Last week my life as I had blissfully known it, for the past year at least, came to an end.
I have been struggling very hard to write something to update everyone, and failing, and failing, and failing.
I wanted to explain more of the situation, but that’s not going to happen, so here are the bare bones.
I can no longer take Carbatrol, which has been my mainstay in mood stabilization. Not ever again.
I have been through every drug and then some; when I stopped counting in 2010, there had been more than 70. So I am at a point of patching together what I call the “least worst” solutions for my future. I have a three-inch thick binder filled with my notes, my doctors’ notes, medication inserts, pharmacy info, articles from different websites, and I’m basically using that, along with a grip of reference books, to decide which drugs were the most effective and the least intolerable.
It’s only been five days, but things have really gone incredibly badly to start. I don’t want to talk about it.
I’m actually very well-equipped for this, in one way, in an important way. I have been through this fire, for five-and-a-half years I went through it, and I came out the other side alive. I know what to expect, and I know that I can get through again.
The thing that is knocking at my infrastructure is that I honestly and truly believed that this was it for me, I had found my cocktail and that was what I would be taking until I drew my last breath.
Also, there is the added element that I’m giving serious thought to looking for a new psychiatrist. I am undecided here, as I need to sit down and discuss some things with mine first. Additionally, I went through this process a little more than a year ago, for the first time since I’d sought help in 2006. I got my first psychiatrist on the second try, and I didn’t know how lucky I was.
When I went through my search last time, I had very few doctors recommended to me, because my then-psychiatrist and my primary just didn’t believe there were many equipped to handle my case. And, in fact, of those few, all but two said that they didn’t think they could help, because they honestly didn’t know what could be done that hadn’t already been tried. I appreciated that frankness.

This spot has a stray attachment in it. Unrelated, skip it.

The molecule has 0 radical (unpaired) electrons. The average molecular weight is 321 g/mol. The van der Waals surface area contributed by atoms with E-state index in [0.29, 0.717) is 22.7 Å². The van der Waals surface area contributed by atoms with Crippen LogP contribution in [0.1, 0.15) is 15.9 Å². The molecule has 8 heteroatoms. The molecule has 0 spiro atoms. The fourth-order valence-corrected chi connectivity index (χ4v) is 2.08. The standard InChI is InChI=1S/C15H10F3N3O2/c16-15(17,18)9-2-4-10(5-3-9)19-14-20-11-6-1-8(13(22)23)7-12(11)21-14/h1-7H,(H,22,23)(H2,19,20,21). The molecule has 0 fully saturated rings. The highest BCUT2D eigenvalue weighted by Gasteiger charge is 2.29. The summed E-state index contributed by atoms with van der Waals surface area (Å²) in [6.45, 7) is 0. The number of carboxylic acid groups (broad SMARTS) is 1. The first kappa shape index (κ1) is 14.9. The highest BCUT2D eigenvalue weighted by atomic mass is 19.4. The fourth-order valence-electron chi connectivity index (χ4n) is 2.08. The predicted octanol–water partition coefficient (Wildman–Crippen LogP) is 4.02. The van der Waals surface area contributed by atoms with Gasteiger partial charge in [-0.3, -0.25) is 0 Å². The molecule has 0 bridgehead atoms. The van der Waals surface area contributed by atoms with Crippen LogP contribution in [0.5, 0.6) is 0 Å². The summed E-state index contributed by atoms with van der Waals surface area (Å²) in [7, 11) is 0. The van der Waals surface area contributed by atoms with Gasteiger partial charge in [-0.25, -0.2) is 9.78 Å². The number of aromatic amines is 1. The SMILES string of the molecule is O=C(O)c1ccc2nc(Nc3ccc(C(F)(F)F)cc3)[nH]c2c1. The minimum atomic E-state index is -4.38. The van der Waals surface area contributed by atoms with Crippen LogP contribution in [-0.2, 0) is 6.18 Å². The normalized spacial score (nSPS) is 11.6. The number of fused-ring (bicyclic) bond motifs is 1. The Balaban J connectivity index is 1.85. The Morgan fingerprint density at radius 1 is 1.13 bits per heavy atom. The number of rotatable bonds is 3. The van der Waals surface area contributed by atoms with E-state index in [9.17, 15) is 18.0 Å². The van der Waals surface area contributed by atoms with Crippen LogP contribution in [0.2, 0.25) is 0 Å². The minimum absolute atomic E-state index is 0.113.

Essentially, what that means is if I do need to find a new doctor (still a big if), there is more than likely only one whom I can go to locally. And that’s if he is still around, and still taking new patients. I do have information I saved on several national options, but there are enormous practical and financial considerations there. So, we shall see.
My parents are being very supportive, in their way. After Thursday’s appointment, I told them I am no longer going to discuss with them what medications I am taking, because the last thing I need to be thinking when trying to figure out how to make the best out of a bad thing is, ‘Mom and Dad are going to freak out about this one.’ That really should not be in my mind at all. Mom took it surprisingly well, she understood completely; Dad, well he will learn to deal with it. He just loves his baby daughter and worries about me so much. They both do, after these past years of seeing me hysterical and blanked out and taking me thrice weekly for ECT and rushing me to the ED many times and sitting up nights watching me because they were worried I would stop breathing. Those are memories a parent can never erase.
So that’s the gist of it. That’s how my life changed completely over one Thursday in January. I was one month and four days shy of a perfect year. But I’m glad I didn’t know that time had an expiration date stamped on it, because if I had, I wouldn’t have loved it as carelessly and blissfully as I did. I wouldn’t have assumed and made plans and, yes, taken things for granted. Taking things for granted is not always the monster it’s made out to be, my loves. And if I have to spend another six-and-a-half years, or the rest of my life, striving for eleven months more like these just past, I will say that it’s worth the trade. The reward is worth the fight. More than worth it.
I’ll get through and find something, but it’s probably going to be an endless road of different drugs and dosage adjustments and changing this for that. I won’t say I’m delighted, but neither will I sit here and wonder and wail that I can’t deal with that prospect. To me it has never been a question of “how long” or “an end” or “too much”, it just is and I keep going, because this is the life I am living, and that is the only choice I have. To keep going, to plunge ahead, to try something else.
I will always keep myself afloat, even if it means clinging to the fin of a shark.
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